Over eight years after a 27-year-old pizza delivery man from Dartmouth was shot dead while on the job, members of his family have finally received some form of closure.
In Nova Scotia Supreme Court on Wednesday, Randy Desmond Riley was sentenced to life in prison with no eligibility for parole for 15 years for his role in the murder of Donald Chad Smith.
Smith, a father of two young girls at the time, was fatally shot by a shotgun on Oct. 23, 2010 while attempting to make a delivery at 15 Joseph Young Street.
The court has heard that Smith was lured to his death by Riley and his accomplice Nathan Johnson, who made the phone call to Panada Pizza, where Smith had recently started working.
Johnson was convicted of first-degree murder and sentenced to life in prison with no parole eligibility for 25 years.
Riley was initially charged with first-degree murder but was convicted of the lesser charge by a 12-member jury after 29 hours of deliberations.
Second-degree murder carries an automatic sentence of life in prison with parole eligibility set at a minimum of 10 years and a maximum of 25.
‘This is not fair’
On Wednesday, the court heard five victim impact statements by members of Smith’s family, all which said they remain severely impacted by the loss of Chad.
“The crime committed against by brother was senseless, sickening, and against all values in life and humanity,” said Devin Smith, Chad’s brother. “Purposely setting up to take someone’s life has a rippling effect on so many people.”
“My brother did nothing to deserve this, my family did nothing to deserve this, and I did nothing to deserve this.”
Chad’s mother, clutching a framed photograph of her son, also delivered a victim impact statement. She began by displaying his photograph to the gallery, followed by a tattoo on her arm featuring Chad’s name.
“This is all I have left,” Louise Donnely said.
WATCH: Childhood friend of Randy Desmond Riley testifies at first-degree murder trial
Donnelly says Chad was going to school and working as a pizza delivery man with hopes of providing a comfortable life for his children.
“This was not God’s plan for Chad or my family … and this makes me want to scream from the top of my lungs that this is not fair,” she said through tears.
“This crime gave my family a life sentence.”
After the victim impact statements were read, Riley seized the opportunity to address the court – and Smith’s family – in his own words.
“No matter how I feel about the outcome of this trial … you’ve lost a loved one and I want you to know that I acknowledge that and I believe that to be the most important thing,” Riley said, speaking to the Smith family in the first two rows of the gallery.
“I’m deeply sorry for your loss, but I want you to try and, if you can, objectively think about what took place last night.”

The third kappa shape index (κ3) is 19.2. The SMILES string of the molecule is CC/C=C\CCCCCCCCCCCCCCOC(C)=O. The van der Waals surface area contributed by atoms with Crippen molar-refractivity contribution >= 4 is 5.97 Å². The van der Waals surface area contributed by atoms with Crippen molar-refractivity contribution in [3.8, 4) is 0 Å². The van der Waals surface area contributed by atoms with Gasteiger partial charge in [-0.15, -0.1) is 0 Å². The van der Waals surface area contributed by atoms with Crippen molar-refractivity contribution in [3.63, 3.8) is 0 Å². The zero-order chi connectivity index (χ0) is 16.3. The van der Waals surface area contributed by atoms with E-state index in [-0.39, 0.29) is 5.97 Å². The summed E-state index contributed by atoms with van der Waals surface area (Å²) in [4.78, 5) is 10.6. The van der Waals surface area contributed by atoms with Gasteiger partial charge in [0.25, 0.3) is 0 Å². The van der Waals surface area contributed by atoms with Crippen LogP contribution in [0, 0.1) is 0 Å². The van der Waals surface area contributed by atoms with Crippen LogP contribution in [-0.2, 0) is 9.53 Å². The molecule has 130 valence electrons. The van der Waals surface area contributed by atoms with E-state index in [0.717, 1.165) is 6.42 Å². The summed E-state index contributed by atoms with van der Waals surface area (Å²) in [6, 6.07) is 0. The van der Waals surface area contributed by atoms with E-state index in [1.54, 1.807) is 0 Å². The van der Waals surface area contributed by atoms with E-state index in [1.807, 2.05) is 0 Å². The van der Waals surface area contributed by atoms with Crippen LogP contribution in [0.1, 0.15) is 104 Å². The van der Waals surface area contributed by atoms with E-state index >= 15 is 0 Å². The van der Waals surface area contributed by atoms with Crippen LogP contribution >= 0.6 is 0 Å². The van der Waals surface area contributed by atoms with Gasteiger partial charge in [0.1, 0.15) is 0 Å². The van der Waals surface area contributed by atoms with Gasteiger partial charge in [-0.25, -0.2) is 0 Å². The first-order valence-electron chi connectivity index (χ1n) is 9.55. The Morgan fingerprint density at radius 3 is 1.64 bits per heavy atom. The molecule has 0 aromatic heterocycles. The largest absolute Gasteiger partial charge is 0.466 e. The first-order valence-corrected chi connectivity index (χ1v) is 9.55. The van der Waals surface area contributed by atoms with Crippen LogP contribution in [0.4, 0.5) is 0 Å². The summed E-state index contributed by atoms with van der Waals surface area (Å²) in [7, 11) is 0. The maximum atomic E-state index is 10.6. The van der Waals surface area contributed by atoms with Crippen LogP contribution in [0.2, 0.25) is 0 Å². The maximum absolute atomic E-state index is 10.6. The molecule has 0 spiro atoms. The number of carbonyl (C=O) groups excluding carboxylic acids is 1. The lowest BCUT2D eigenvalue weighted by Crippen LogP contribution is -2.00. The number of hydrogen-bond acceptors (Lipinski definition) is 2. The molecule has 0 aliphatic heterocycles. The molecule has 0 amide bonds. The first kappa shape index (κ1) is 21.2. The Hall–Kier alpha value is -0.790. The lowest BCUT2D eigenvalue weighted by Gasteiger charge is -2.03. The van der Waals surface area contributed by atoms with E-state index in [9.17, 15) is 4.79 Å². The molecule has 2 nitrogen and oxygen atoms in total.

Riley went on to repeat his claim of innocence and that he was not found guilty beyond a reasonable doubt.
“To the family, I had no involvement and I am not involved in this man’s death,” Riley concluded.
Chad Smith’s family could be heard scoffing after Riley’s statement was complete.
The centre question around Wednesday’s sentencing hearing was how long Randy Riley would have to serve in prison before he can be eligible for parole.
Crown prosecutor Melanie Perry recommended that Riley’s parole be set at 17 to 18 years, citing the severity of the crime, examples of crimes that were similar in nature, as well as the 31 violent incidents Riley has been involved in during his five-and-a-half years in custody.
Riley’s defence attorney Trevor McGuigan, however, sought for parole to be set at the 10-year minimum.
To begin the sentencing hearing, McGuigan introduced Mount Saint Vincent University (MSVU) professor El Jones to speak as a character witness. Jones said she was teaching at the Nova Scotia Community College’s African Canadian Transition program when she met Riley, who was taking classes.
Jones said Riley was an “excellent student” who at the end of the year was named the class’s valedictorian. She also is currently a professor for Riley at MSVU, and says she gave Riley an A+ in one of his first semester sociology classes this year.
Justice James Chipman considered Jones’ character witness testimony, as well as the victim impact statements and a cultural assessment that examined Riley’s background.
Justice Chipman also considered recommendations made by the jurors following the verdict. One juror recommended Riley be eligible for parole after 10 years, two said 15, one said 20, and eight did not make a recommendation.
In the end, Chipman determined that 10 years was not enough and 17 to 18 years was too high.
“Two young girls have lost their father,” Justice Chipman told the court. “Family members have lost a loved one. A mother is without a life partner. Parents have lost a son.”
“Without question, the entire expanded Smith family has been devastated by the senseless death of Chad Smith.”
Chipman concluded with a message for Randy Riley.
“Mr. Riley, I sincerely wish that whatever caused you to commit these horrific crimes, has gone away or will somehow subside. You are a man with promise and potential,” he said.
“You owe it to yourself and your family to put the life of crime behind you.”